Anticipate increases in certain areas
As you’re looking for expenses you can reduce or eliminate altogether, you should also be factoring in those expenses that are likely to increase, health care being one of them. The BLS figures show that while annual spending decreases to $48,885 for Americans aged 65 to 74, the amount they spend on health care rises by 4%. By the time they reach age 75, health care accounts for almost 16% of their annual budget.
According to HVS Financial, a 65-year-old couple can expect to spend $266,589 out of pocket on health care alone in retirement, even with Medicare Parts B and D and a supplemental insurance policy. Allocating extra room in your budget for those expenses is a must, even if you’re in good health now.
Estimate your income
Knowing how much money you’ll have to cover your expenses is the other half of making a retirement budget. Look at all of your income sources, such as a 401(k), IRA, pension, taxable investment accounts or a Health Savings Account. Add up the total balances for each account to determine how much you can reasonably afford to withdraw each month.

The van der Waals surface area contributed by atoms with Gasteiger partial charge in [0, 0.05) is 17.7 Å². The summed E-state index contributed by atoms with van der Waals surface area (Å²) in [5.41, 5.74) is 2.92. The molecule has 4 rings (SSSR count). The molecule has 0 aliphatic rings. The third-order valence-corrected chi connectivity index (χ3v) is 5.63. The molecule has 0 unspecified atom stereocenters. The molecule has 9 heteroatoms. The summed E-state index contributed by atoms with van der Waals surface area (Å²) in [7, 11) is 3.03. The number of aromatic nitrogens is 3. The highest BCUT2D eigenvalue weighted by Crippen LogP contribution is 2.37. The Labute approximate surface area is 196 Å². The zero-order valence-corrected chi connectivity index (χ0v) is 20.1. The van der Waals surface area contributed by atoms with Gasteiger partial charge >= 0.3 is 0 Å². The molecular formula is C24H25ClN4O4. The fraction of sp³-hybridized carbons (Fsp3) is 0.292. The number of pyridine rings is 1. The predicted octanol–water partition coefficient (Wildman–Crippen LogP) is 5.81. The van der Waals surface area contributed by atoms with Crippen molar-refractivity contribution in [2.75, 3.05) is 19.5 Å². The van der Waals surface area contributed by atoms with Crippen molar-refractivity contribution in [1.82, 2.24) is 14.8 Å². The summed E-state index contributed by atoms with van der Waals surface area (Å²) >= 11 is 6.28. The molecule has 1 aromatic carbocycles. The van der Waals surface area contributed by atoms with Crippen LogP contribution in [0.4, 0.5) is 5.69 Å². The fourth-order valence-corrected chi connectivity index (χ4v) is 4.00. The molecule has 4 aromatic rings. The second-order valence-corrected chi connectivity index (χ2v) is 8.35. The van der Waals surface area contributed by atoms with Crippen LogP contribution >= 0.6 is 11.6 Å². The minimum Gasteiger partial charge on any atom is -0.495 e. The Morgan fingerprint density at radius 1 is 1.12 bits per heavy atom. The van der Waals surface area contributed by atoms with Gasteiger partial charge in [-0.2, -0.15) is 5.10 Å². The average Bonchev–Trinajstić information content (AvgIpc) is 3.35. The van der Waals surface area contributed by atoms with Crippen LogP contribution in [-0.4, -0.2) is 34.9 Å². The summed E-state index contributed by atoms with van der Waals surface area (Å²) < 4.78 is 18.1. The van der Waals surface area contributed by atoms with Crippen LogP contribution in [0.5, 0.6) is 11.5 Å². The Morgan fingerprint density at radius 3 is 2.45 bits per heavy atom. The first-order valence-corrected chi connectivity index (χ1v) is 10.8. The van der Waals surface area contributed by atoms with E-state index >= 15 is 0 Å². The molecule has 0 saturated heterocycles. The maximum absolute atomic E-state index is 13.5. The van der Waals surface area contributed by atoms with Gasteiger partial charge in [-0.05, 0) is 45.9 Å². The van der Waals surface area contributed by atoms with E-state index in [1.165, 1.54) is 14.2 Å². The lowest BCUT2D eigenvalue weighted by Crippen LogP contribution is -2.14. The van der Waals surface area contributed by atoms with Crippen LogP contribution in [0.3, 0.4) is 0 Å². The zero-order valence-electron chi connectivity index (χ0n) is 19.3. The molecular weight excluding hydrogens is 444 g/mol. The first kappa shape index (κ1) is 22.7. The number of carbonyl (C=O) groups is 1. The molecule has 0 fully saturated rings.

If you’re not sure where to start, you can use the 4% rule as a guideline. This rule dictates that if you withdraw 4% of your retirement savings the first year, then adjust your withdrawals for inflation annually you should have enough money to last for 30 years. So if you have $1 million saved across all of your accounts, you’d be able to withdraw $40,000 the first year, which breaks down to $3,333 a month.
That doesn’t include Social Security, which you’d also need to factor in if you’re planning to start drawing benefits right away. Once you know what your monthly baseline is, you can compare that to what you expect to spend in retirement. If you’re still coming up short after making cuts, that’s a sign that your budget needs a little more tweaking.
The bottom line
Your budget can make or break your retirement experience and the sooner you start planning yours, the easier the transition will be. Making a budget you can live with is ultimately a matter of being realistic about your expectations, spending and income so that you can find a reasonable balance between the three.